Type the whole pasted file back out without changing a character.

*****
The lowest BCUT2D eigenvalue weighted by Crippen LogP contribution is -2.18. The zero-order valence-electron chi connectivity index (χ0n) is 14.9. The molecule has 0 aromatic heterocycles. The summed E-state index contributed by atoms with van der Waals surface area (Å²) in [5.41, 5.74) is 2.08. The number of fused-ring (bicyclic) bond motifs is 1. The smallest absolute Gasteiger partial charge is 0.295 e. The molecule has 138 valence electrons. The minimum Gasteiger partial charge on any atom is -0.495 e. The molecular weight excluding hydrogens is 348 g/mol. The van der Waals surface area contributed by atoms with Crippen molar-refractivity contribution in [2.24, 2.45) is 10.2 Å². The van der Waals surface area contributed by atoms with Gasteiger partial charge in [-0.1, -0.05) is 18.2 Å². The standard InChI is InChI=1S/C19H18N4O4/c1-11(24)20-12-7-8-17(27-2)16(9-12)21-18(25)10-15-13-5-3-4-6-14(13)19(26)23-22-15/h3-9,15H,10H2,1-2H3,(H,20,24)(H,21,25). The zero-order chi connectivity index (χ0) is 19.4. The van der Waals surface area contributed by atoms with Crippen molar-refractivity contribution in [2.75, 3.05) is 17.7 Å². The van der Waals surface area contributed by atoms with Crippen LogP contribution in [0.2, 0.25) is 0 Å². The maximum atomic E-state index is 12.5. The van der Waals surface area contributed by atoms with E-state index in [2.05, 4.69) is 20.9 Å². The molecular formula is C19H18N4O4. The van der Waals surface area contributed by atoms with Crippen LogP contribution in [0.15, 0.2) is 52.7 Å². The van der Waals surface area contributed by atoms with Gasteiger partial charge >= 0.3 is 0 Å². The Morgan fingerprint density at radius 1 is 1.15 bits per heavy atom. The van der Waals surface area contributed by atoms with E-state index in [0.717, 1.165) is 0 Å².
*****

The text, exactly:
The lowest BCUT2D eigenvalue weighted by Crippen LogP contribution is -2.18. The zero-order valence-electron chi connectivity index (χ0n) is 14.9. The molecule has 0 aromatic heterocycles. The summed E-state index contributed by atoms with van der Waals surface area (Å²) in [5.41, 5.74) is 2.08. The number of fused-ring (bicyclic) bond motifs is 1. The smallest absolute Gasteiger partial charge is 0.295 e. The molecule has 138 valence electrons. The minimum Gasteiger partial charge on any atom is -0.495 e. The molecular weight excluding hydrogens is 348 g/mol. The van der Waals surface area contributed by atoms with Crippen molar-refractivity contribution in [2.24, 2.45) is 10.2 Å². The van der Waals surface area contributed by atoms with Gasteiger partial charge in [-0.1, -0.05) is 18.2 Å². The standard InChI is InChI=1S/C19H18N4O4/c1-11(24)20-12-7-8-17(27-2)16(9-12)21-18(25)10-15-13-5-3-4-6-14(13)19(26)23-22-15/h3-9,15H,10H2,1-2H3,(H,20,24)(H,21,25). The zero-order chi connectivity index (χ0) is 19.4. The van der Waals surface area contributed by atoms with Crippen molar-refractivity contribution in [2.75, 3.05) is 17.7 Å². The van der Waals surface area contributed by atoms with Crippen LogP contribution in [0.2, 0.25) is 0 Å². The maximum atomic E-state index is 12.5. The van der Waals surface area contributed by atoms with E-state index in [2.05, 4.69) is 20.9 Å². The molecular formula is C19H18N4O4. The van der Waals surface area contributed by atoms with Crippen LogP contribution in [0.15, 0.2) is 52.7 Å². The van der Waals surface area contributed by atoms with Gasteiger partial charge >= 0.3 is 0 Å². The Morgan fingerprint density at radius 1 is 1.15 bits per heavy atom. The van der Waals surface area contributed by atoms with E-state index in [0.717, 1.165) is 0 Å².